Hannah Chung, Siyi He, , Maria E. Sundaram, Sarah A. Buchan, Sarah E. Wilson, Branson Chen, Andrew Calzavara, Deshayne B. Fell, Peter C. Austin, et al.
Published: 28 May 2021
Abstract:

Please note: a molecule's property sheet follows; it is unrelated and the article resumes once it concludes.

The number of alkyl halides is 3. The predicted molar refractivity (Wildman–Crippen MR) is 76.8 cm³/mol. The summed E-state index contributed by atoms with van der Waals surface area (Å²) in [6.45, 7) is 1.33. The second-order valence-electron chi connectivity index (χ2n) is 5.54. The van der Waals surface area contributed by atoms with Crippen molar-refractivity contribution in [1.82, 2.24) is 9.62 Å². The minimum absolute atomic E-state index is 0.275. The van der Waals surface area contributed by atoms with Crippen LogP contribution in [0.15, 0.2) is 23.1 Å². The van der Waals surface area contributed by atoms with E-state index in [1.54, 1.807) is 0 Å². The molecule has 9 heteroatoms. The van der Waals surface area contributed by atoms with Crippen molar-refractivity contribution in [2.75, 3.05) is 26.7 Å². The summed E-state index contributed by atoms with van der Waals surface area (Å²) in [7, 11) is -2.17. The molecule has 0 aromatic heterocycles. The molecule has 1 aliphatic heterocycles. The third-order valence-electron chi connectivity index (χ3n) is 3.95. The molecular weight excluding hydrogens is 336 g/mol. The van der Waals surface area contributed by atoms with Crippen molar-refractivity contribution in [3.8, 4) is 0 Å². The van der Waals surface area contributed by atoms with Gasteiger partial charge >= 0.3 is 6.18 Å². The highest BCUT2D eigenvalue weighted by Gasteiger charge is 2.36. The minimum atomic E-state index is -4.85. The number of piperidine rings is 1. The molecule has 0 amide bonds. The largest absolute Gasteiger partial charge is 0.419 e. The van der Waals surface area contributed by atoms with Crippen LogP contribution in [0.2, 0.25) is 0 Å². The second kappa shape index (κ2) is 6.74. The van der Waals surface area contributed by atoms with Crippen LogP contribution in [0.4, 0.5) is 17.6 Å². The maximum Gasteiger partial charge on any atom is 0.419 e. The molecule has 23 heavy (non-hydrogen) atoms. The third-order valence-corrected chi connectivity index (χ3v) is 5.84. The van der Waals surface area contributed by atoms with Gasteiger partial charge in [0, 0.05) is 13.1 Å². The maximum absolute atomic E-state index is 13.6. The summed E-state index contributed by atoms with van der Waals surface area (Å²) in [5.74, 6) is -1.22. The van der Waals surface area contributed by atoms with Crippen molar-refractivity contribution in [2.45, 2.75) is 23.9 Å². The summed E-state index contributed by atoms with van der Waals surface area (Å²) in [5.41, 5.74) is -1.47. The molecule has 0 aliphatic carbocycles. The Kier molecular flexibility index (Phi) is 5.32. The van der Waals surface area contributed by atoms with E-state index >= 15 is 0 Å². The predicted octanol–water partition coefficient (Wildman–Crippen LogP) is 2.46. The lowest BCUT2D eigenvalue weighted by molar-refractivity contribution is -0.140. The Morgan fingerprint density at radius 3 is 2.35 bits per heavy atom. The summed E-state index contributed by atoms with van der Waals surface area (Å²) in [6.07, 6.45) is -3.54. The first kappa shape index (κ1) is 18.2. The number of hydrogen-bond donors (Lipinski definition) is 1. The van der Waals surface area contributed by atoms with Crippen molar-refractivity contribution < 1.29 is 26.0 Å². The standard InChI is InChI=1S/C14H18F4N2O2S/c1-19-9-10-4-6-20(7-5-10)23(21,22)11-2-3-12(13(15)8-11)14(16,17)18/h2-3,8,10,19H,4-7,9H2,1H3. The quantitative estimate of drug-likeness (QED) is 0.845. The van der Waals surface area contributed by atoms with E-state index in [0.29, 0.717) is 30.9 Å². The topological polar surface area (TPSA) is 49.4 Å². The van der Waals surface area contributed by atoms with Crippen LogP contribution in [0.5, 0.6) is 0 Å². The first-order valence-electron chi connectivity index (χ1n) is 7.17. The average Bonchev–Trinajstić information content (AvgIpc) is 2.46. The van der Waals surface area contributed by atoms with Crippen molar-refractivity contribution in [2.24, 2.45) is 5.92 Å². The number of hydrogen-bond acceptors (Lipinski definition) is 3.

Objectives To estimate the effectiveness of mRNA COVID-19 vaccines against symptomatic infection and severe outcomes. Design We applied a test-negative design study to linked laboratory, vaccination, and health administrative databases, and used multivariable logistic regression adjusting for demographic and clinical characteristics associated with SARS-CoV-2 and vaccine receipt to estimate vaccine effectiveness (VE) against symptomatic infection and severe outcomes. Setting Ontario, Canada between 14 December 2020 and 19 April 2021. Participants Community-dwelling adults aged ≥16 years who had COVID-19 symptoms and were tested for SARS-CoV-2. Interventions Pfizer-BioNTech’s BNT162b2 or Moderna’s mRNA-1273 vaccine. Main outcome measures Laboratory-confirmed SARS-CoV-2 by RT-PCR; hospitalization/death associated with SARS-CoV-2 infection. Results Among 324,033 symptomatic individuals, 53,270 (16.4%) were positive for SARS-CoV-2 and 21,272 (6.6%) received ≥1 vaccine dose. Among test-positive cases, 2,479 (4.7%) had a severe outcome. VE against symptomatic infection ≥14 days after receiving only 1 dose was 60% (95%CI, 57 to 64%), increasing from 48% (95%CI, 41 to 54%) at 14–20 days after the first dose to 71% (95%CI, 63 to 78%) at 35–41 days. VE ≥7 days after 2 doses was 91% (95%CI, 89 to 93%). Against severe outcomes, VE ≥14 days after 1 dose was 70% (95%CI, 60 to 77%), increasing from 62% (95%CI, 44 to 75%) at 14–20 days to 91% (95%CI, 73 to 97%) at ≥35 days, whereas VE ≥7 days after 2 doses was 98% (95%CI, 88 to 100%). For adults aged ≥70 years, VE estimates were lower for intervals shortly after receiving 1 dose, but were comparable to younger adults for all intervals after 28 days. After 2 doses, we observed high VE against E484K-positive variants. Conclusions Two doses of mRNA COVID-19 vaccines are highly effective against symptomatic infection and severe outcomes. Single-dose effectiveness is lower, particularly for older adults shortly after the first dose.